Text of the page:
Emergency was a blunder, Operation Bluestar an unmitigated disaster
| by K. Natwar Singh
( October 31, 2014, New Delhi, Sri Lanka Guardian) What was I doing in the morning of 31st October 1984? I was getting ready to leave for Bharatpur to do some politicking. The RAX telephone rang. It was H.Y. Sharada Prasad, “Natwar, this is the worst day of our lives. PM has been shot. Come over to No 1 Akbar Road, as soon as you can.”
I asked a dazed Sharada, “What happened. Who shot her?” “She was walking from 1 Safdarjung Road to 1 Akbar Road to be interviewed by film actor and producer Peter Ustinov. When she was walking on the glass “river” (presented by the government of Czechoslovakia), which led to 1 Akbar Road, she was shot by the two Sikh guards at the gate leading to 1 Akbar Road. I heard the shots, but thought it must be someone playing with fire crackers… it was over in a few seconds.” I walked up to the gate to see the spot where she had fallen. Her blood had not dried. Her spectacles, chappals and bag were still lying on the glass river.
Peter Ustinov’s camera men had recorded the sound of the shots. It took Sharda and me a long time to persuade Ustinov not to use that portion of the film. He eventually agreed. I met him in 1997 at a seminar in Valencia, Spain, I reminded him our conversation on 31.10.1984. “I remember it well. I never used the ‘shots’ recording.”
She was 19 days short of her 67th birthday on that fateful and searing day. Even after three decades her fame and name, her achievements, her qualities as a leader have not been forgotten.
For me, it is not easy to sum up her life objectively. My affection and respect for her have not diminished. In more ways than one she enriched, uplifted my life. She broadened the contours of my vision. To some readers this may sound as crass sentimentalism and melodramatic. I worked in her secretariat for five years, 1966-71, meeting her every other day, sometimes three times a day.
Jawaharlal Nehru never faced the challenges she did. Nehru’s leadership was never questioned for 15 years. In the last two years of his life he encountered serious dissatisfaction in the Congress party. Indira Gandhi's road to power between 1966 and 1969 was strewn with boulders. The syndicate was breathing down her neck. Several were patronising and treated her as the daughter of Nehru and not as the Prime Minister. Krishna Menon referred to her as “that chit of a girl”. Ram Manohar Lohia was vicious. In Parliament she was nervy, tense and diffident. She was not comfortable in the Cabinet or in meetings with her elderly colleagues — Kamraj, Nijilingappa, Morarji Desai, S.K Patil, Swaran Singh, Y.B Chavan and Jagjivan Ram. They too felt uneasy with a woman Prime Minister. They did not take her seriously. Later they would.
Gradually her diffidence and shyness began to erode. By 1970 she had come to grips with her job and responsibilities. The jeering stopped. The cheering began. She had a flair for foreign affairs. Her international image grew by the week. At the UN she was heard with respect. At NAM and Commonwealth summits, she often stole the show. In 1983 she was the chairperson of the NAM and Commonwealth summits, both held in New Delhi. She strengthened the Non-Aligned Movement — “the greatest peace movement in the world”, she called it. At the Commonwealth Summit she produced awe in Margaret Thatcher. I one day asked her what she thought of the Iron lady. Her response: “What Iron lady. I saw a nervous woman sitting at the edge of the sofa.”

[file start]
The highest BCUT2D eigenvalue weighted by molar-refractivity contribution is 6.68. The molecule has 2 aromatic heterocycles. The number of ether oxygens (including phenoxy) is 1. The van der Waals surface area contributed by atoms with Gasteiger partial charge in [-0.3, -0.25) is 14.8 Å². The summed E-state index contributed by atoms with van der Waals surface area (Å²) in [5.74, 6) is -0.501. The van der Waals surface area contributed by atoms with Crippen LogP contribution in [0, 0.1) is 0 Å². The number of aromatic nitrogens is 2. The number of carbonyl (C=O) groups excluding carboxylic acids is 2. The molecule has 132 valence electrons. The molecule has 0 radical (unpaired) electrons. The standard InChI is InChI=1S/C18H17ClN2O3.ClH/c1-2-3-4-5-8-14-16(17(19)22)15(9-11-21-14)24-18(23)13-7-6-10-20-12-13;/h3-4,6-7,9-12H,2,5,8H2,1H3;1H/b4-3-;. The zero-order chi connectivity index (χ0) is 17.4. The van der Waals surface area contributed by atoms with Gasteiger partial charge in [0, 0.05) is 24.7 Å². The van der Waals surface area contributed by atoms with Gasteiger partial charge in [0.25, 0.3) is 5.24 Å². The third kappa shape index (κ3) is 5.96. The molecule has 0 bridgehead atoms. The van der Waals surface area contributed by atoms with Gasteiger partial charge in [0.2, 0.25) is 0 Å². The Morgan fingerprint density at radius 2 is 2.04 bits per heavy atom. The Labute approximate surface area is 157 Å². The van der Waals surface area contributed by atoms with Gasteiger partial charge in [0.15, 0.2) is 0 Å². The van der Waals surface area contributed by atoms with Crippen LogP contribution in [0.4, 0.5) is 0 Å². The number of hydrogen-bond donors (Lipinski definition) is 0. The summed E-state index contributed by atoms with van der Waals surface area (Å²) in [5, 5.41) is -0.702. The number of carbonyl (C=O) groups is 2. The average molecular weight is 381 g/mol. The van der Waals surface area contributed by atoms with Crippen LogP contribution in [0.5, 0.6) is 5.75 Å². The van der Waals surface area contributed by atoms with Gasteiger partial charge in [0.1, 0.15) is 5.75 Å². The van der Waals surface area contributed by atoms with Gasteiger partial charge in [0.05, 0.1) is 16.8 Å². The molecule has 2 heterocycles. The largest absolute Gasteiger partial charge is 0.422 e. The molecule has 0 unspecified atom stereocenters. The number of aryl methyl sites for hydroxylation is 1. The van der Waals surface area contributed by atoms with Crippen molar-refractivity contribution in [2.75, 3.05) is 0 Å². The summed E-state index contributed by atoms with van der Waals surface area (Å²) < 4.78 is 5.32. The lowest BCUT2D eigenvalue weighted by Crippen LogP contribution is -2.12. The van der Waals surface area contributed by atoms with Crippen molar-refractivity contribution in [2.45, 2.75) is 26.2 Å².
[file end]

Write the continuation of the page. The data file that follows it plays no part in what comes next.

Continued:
She wrote an article in the October 1972 issue of “Foreign Affairs” magazine. She wrote, “India’s foreign policy is a projection of the values which we have cherished through centuries as well as our present concerns. We are not tied to the traditional concepts of a foreign policy, designed to safeguard overseas possessions, investments, the carving out spheres of influence and the creation of cordons sanitaires. We are not interested in exporting ideologies.”
Her finest hour came in 1971. She created a new nation — Bangladesh. She isolated Nixon and Kissinger, won over the Western media and liberal members of the US Congress. Teddy Kennedy was one of them.
We now come to the other side of the Indira Gandhi coin. The Emergency was a blunder, Operation Bluestar an unmitigated disaster. In the words of P.N. Dhar, her Principal Secretary for half a decade, “the Emergency changed the basic relationship between the citizen and the state and indeed threatened to change the character of the Indian State.” During the Emergency I was the Deputy High Commissioner in London. There it was impossible to 'sell' the Emergency. I wrote to the PM, “I know what to say to our critics but do not know what to say to our friends”. Untypically she did not respond. Professionally it was the duty of High Commissioner B.K. Nehru and myself to defend the Emergency. We suppressed our conscience.
Operation Bluestar was grievously handled. Everything that could go wrong did go wrong. I know that Indira Gandhi’s instructions were disregarded by those who in Amritsar were in charge of the operation. The Golden Temple complex could have been cordoned, electric and water supply could have been switched off. Instead tanks entered the complex. The rest is too well known. It cost Indira Gandhi her life. The Sikh community both in India and abroad was not only outraged, it was deeply hurt, deeply offended.
If one were to take an overall view of Indira Gandhi's life and labours, she would still rank very high in the Prime Ministerial pecking order. Even today her admirers outnumber her detractors. I remain an admirer.